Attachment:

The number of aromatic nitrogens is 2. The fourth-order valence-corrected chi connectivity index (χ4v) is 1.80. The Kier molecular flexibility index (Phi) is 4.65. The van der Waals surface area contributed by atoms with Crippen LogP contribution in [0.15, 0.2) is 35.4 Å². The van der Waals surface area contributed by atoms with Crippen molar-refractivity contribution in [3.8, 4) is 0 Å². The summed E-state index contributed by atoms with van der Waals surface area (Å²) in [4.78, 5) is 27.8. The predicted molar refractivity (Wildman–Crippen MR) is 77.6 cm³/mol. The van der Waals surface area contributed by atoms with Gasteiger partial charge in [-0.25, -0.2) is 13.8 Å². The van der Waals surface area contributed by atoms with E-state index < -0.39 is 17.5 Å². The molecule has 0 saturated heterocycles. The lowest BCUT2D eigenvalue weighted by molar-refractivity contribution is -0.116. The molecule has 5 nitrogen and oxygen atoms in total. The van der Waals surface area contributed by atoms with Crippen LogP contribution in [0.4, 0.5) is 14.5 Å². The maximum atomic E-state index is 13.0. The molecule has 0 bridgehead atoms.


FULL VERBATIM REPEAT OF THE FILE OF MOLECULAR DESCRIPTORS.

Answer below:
The number of aromatic nitrogens is 2. The fourth-order valence-corrected chi connectivity index (χ4v) is 1.80. The Kier molecular flexibility index (Phi) is 4.65. The van der Waals surface area contributed by atoms with Crippen LogP contribution in [0.15, 0.2) is 35.4 Å². The van der Waals surface area contributed by atoms with Crippen molar-refractivity contribution in [3.8, 4) is 0 Å². The summed E-state index contributed by atoms with van der Waals surface area (Å²) in [4.78, 5) is 27.8. The predicted molar refractivity (Wildman–Crippen MR) is 77.6 cm³/mol. The van der Waals surface area contributed by atoms with Gasteiger partial charge in [-0.25, -0.2) is 13.8 Å². The van der Waals surface area contributed by atoms with E-state index < -0.39 is 17.5 Å². The molecule has 0 saturated heterocycles. The lowest BCUT2D eigenvalue weighted by molar-refractivity contribution is -0.116. The molecule has 5 nitrogen and oxygen atoms in total. The van der Waals surface area contributed by atoms with Crippen LogP contribution in [0.4, 0.5) is 14.5 Å². The maximum atomic E-state index is 13.0. The molecule has 0 bridgehead atoms.